As far as being bad public relations, other than potential problem customers, who is going to drop or not sign up for Sprint because of this? You think someone who is happy with their Sprint service is going to switch to Verizon because of this? It might actually be a PR positive for Sprint, as with fewer problem customers chewing on the customer service lines, ’normal’ customers will have an easier time in getting through on the relatively few times they call in for assistance. It’s along the same way business travelers are more likely to book an airline that charges the obese for two seats or has a reputation for being non-baby friendly... there’s much tsk-tsking among some self-appointed critics, but others would jump at the chance - heck, they’d pay extra to be guaranteed a fat-free no-crying kid flight.
Written By: steve sturm
You think someone who is happy with their Sprint service is going to switch to Verizon because of this?
Probably not, but isn’t Sprint trying to gain customers? This will make it harder. I certainly am less likely to switch down the road. I’ve had 3 cell carriers over the years and only one of them has been decent - Verizon. Sprint and T-Mobile were both poor to terrible at service.
Written By: Grimshaw
URL: http://
I’ve been a Sprint customer for 12+ years. If this incident is as reported and someone at Sprint doesn’t get a clue, then Verizon will get more of my biz, even if it costs me extra.
Written By: SDN
URL: http://
When I was in school and had much more time on my hands, I got in the habit of emailing CEOs or division presidents when I was extremely dissatisfied with customer service. Sprint was one of the first companies I tried this with (before the Nextel merger) and the response I received from the company was one of the reasons I continued. The morning after I sent the email to Sprint’s CEO, I received a phone call from his executive assistant with sincere apologies for the poor service (both coverage and customer) and they offered to pay for four months of my bills, gave me the pick of phones for free and supposedly send network engineers to the campus to test for problems.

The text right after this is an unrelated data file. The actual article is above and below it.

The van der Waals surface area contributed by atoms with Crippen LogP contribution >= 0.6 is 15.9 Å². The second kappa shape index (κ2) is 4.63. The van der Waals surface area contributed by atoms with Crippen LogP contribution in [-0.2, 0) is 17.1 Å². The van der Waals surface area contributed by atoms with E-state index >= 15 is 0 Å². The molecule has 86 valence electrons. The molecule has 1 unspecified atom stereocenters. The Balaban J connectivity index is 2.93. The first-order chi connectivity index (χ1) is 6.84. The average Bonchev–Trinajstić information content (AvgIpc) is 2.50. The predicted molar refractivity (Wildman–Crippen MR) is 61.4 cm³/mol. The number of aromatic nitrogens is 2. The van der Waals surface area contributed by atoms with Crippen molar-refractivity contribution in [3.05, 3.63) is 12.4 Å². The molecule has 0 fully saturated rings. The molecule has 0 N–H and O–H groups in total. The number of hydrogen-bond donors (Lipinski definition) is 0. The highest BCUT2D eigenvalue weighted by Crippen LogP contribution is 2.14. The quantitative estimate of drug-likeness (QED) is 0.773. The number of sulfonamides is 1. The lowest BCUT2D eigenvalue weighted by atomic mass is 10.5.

I’ve emailed 5-10 executives of various companies and almost always get satisfactory resolution. Though based on these Sprint reports, they appear to be taking a different tack.

Written By: m.jed
URL: http://
I am currently deployed to Iraq myself. About two months before deployment, I was a Nextel (also owned by Sprint) subscriber. I had already fulfilled my contract, and I needed a new phone. I went to a Sprint store and told them to set me up, and cancel my old Nextel account. A couple weeks went by, and I checked my Nextel voicemail to make sure it was deactivated (like they had told me). It wasn’t. So I called Sprint and was put on hold for long periods interrupted only by getting passed from one "customer service" rep to another. In addition to that, getting my account put on hold for deployment was another huge hassle.

Sprint service sucks, and their customer service is abyssmal. These guys should count themselves lucky to get out of their Sprint contracts, and I hope the word spreads and the company suffers for it.

Army bases publish lists of business establishments in the local area that are ’off-limits’ to service members (usually places where there is drug use, prostitution, or that like to gouge servicemembers). They should file complaints with their chains-of-command; maybe they will be able to get Sprint banned from doing business with their soldiers....
Written By: J
URL: http://
You can find other Sprint service peeves at
Written By: TMG